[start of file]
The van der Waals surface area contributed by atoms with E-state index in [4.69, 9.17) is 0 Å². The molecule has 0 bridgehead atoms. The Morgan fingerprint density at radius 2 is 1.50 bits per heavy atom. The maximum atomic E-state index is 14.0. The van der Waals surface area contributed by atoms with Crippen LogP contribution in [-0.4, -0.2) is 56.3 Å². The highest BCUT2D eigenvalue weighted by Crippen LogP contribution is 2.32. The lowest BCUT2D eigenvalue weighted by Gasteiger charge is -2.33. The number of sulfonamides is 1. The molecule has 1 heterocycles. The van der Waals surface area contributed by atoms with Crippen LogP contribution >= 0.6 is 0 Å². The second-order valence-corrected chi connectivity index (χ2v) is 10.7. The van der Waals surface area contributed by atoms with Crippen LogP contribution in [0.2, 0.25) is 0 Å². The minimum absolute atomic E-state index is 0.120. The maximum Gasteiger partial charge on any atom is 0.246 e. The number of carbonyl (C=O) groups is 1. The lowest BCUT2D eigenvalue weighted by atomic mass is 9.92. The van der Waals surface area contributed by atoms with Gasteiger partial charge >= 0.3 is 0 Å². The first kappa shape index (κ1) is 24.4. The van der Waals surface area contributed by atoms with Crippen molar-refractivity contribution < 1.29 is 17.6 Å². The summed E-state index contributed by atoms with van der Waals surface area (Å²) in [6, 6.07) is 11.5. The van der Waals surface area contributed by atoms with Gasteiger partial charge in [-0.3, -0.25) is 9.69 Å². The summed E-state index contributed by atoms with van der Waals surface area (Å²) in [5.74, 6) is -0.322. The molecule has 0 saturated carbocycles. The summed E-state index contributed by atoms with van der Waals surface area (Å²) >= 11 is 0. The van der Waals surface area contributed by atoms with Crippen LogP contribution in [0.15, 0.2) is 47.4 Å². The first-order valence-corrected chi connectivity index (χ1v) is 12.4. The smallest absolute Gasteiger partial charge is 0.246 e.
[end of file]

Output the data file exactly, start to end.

The van der Waals surface area contributed by atoms with E-state index in [4.69, 9.17) is 0 Å². The molecule has 0 bridgehead atoms. The Morgan fingerprint density at radius 2 is 1.50 bits per heavy atom. The maximum atomic E-state index is 14.0. The van der Waals surface area contributed by atoms with Crippen LogP contribution in [-0.4, -0.2) is 56.3 Å². The highest BCUT2D eigenvalue weighted by Crippen LogP contribution is 2.32. The lowest BCUT2D eigenvalue weighted by Gasteiger charge is -2.33. The number of sulfonamides is 1. The molecule has 1 heterocycles. The van der Waals surface area contributed by atoms with Crippen LogP contribution >= 0.6 is 0 Å². The second-order valence-corrected chi connectivity index (χ2v) is 10.7. The van der Waals surface area contributed by atoms with Crippen LogP contribution in [0.2, 0.25) is 0 Å². The minimum absolute atomic E-state index is 0.120. The maximum Gasteiger partial charge on any atom is 0.246 e. The number of carbonyl (C=O) groups is 1. The lowest BCUT2D eigenvalue weighted by atomic mass is 9.92. The van der Waals surface area contributed by atoms with Gasteiger partial charge >= 0.3 is 0 Å². The first kappa shape index (κ1) is 24.4. The van der Waals surface area contributed by atoms with Crippen molar-refractivity contribution < 1.29 is 17.6 Å². The summed E-state index contributed by atoms with van der Waals surface area (Å²) in [6, 6.07) is 11.5. The van der Waals surface area contributed by atoms with Gasteiger partial charge in [-0.3, -0.25) is 9.69 Å². The summed E-state index contributed by atoms with van der Waals surface area (Å²) in [5.74, 6) is -0.322. The molecule has 0 saturated carbocycles. The summed E-state index contributed by atoms with van der Waals surface area (Å²) >= 11 is 0. The van der Waals surface area contributed by atoms with Crippen LogP contribution in [0.15, 0.2) is 47.4 Å². The first-order valence-corrected chi connectivity index (χ1v) is 12.4. The smallest absolute Gasteiger partial charge is 0.246 e.